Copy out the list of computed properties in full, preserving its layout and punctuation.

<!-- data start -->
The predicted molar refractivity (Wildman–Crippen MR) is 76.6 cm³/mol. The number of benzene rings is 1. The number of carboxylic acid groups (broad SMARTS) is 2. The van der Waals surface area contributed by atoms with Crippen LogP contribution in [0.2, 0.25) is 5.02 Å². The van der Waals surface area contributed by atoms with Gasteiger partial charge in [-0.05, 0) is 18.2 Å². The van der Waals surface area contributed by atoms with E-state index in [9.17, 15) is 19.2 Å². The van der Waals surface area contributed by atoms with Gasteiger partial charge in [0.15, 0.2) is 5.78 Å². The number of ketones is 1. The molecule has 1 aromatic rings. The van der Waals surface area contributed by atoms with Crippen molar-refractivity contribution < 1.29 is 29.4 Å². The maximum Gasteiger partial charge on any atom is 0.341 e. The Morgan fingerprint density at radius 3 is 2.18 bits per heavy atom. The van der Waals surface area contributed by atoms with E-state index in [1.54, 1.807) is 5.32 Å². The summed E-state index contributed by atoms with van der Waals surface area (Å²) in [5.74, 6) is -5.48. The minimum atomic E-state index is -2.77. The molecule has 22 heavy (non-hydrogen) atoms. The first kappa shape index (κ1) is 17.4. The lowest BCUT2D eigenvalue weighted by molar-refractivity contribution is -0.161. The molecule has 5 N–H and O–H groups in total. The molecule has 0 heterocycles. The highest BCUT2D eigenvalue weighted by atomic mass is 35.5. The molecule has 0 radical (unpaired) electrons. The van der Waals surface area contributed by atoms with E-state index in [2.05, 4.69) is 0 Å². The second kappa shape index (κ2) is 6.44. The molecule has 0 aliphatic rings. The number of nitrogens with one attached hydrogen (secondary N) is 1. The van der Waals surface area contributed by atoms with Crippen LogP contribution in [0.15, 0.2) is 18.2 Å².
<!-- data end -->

The predicted molar refractivity (Wildman–Crippen MR) is 76.6 cm³/mol. The number of benzene rings is 1. The number of carboxylic acid groups (broad SMARTS) is 2. The van der Waals surface area contributed by atoms with Crippen LogP contribution in [0.2, 0.25) is 5.02 Å². The van der Waals surface area contributed by atoms with Gasteiger partial charge in [-0.05, 0) is 18.2 Å². The van der Waals surface area contributed by atoms with E-state index in [9.17, 15) is 19.2 Å². The van der Waals surface area contributed by atoms with Gasteiger partial charge in [0.15, 0.2) is 5.78 Å². The number of ketones is 1. The molecule has 1 aromatic rings. The van der Waals surface area contributed by atoms with Crippen molar-refractivity contribution < 1.29 is 29.4 Å². The maximum Gasteiger partial charge on any atom is 0.341 e. The Morgan fingerprint density at radius 3 is 2.18 bits per heavy atom. The van der Waals surface area contributed by atoms with E-state index in [1.54, 1.807) is 5.32 Å². The summed E-state index contributed by atoms with van der Waals surface area (Å²) in [5.74, 6) is -5.48. The minimum atomic E-state index is -2.77. The molecule has 22 heavy (non-hydrogen) atoms. The first kappa shape index (κ1) is 17.4. The lowest BCUT2D eigenvalue weighted by molar-refractivity contribution is -0.161. The molecule has 5 N–H and O–H groups in total. The molecule has 0 heterocycles. The highest BCUT2D eigenvalue weighted by atomic mass is 35.5. The molecule has 0 radical (unpaired) electrons. The van der Waals surface area contributed by atoms with E-state index in [2.05, 4.69) is 0 Å². The second kappa shape index (κ2) is 6.44. The molecule has 0 aliphatic rings. The number of nitrogens with one attached hydrogen (secondary N) is 1. The van der Waals surface area contributed by atoms with Crippen LogP contribution in [0.15, 0.2) is 18.2 Å².